Kocialkowski said, "For a long time, it wasn't possible to operate a mobile phone using free software, even though that is one of the areas of computing where the most important issues are at stake. Replicant is a free Android derivative, while other Android versions usually require nonfree components to actually run on phones. We expect that having our project supported by the Free Software Foundation's fundraising program will greatly help the project, particularly by enabling us to build support for more phones."

As of its 4.0 0004 release on July 22nd, Replicant works on ten devices, including multiple phones from the Samsung Galaxy S line and tablets from the Samsung Galaxy Tab line, as well as the Google Nexus S.

In addition to funding, the Replicant project needs developers, and is listed on the FSF's High Priority Projects page. Hackers interested in working on Replicant or those with questions about the project should introduce themselves to the IRC channel, #replicant on irc.freenode.org, and the mailing list. Developers interested in porting Replicant to new devices should visit the project's wiki to get started. Supporters can also help by installing Replicant and submitting bug reports to the developers.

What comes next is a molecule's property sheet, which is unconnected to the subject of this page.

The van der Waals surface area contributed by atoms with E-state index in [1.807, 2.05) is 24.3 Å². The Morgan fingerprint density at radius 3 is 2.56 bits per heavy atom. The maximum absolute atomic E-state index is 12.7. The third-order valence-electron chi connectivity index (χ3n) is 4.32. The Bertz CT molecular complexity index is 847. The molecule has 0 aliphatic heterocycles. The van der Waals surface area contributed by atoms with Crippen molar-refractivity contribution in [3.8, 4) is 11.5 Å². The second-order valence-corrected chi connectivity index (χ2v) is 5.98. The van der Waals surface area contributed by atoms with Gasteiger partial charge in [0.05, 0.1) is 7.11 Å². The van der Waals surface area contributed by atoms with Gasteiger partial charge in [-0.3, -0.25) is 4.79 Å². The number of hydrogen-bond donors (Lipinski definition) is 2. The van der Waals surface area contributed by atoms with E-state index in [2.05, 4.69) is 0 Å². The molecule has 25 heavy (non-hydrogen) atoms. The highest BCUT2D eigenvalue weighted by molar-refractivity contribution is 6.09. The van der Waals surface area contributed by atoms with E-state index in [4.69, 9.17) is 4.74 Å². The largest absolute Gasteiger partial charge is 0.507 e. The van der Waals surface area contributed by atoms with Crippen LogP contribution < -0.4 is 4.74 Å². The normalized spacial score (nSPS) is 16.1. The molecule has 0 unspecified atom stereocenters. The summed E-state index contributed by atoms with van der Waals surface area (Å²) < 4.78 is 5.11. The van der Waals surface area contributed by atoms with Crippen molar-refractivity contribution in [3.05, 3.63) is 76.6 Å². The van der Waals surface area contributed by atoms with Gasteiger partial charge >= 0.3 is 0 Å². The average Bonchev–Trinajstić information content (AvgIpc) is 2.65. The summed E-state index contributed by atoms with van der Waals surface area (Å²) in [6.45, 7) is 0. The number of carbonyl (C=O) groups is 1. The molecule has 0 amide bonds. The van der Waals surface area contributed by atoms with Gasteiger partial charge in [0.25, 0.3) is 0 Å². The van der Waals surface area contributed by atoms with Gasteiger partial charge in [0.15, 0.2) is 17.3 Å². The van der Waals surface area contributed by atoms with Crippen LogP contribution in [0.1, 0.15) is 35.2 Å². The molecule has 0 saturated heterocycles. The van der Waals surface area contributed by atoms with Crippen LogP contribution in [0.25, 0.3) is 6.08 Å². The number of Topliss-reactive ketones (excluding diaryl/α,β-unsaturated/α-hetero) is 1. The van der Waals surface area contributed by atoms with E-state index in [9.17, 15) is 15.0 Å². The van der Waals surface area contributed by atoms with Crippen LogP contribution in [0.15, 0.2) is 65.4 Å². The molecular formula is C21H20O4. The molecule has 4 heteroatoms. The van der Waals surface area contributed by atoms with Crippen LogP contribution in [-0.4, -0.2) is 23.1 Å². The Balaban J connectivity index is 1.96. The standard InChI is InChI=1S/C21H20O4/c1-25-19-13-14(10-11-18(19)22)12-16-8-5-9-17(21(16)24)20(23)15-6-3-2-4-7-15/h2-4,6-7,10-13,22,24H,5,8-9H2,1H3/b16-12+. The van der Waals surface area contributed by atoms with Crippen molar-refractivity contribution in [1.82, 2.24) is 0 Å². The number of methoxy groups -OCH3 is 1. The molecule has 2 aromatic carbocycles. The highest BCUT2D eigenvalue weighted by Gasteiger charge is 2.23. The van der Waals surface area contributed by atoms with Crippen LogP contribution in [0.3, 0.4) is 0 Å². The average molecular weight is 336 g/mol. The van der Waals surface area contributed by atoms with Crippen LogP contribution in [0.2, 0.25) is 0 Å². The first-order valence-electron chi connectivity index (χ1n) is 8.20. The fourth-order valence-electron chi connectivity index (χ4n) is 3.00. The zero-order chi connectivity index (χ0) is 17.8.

The fundraising campaign is part of the FSF's Working Together for Free Software initiative, a broad campaign to connect software freedom advocates with projects that need their help. Other projects that have benefited from this program include the web media-publishing platform GNU MediaGoblin and the GNU Octave mathematics and data manipulation package.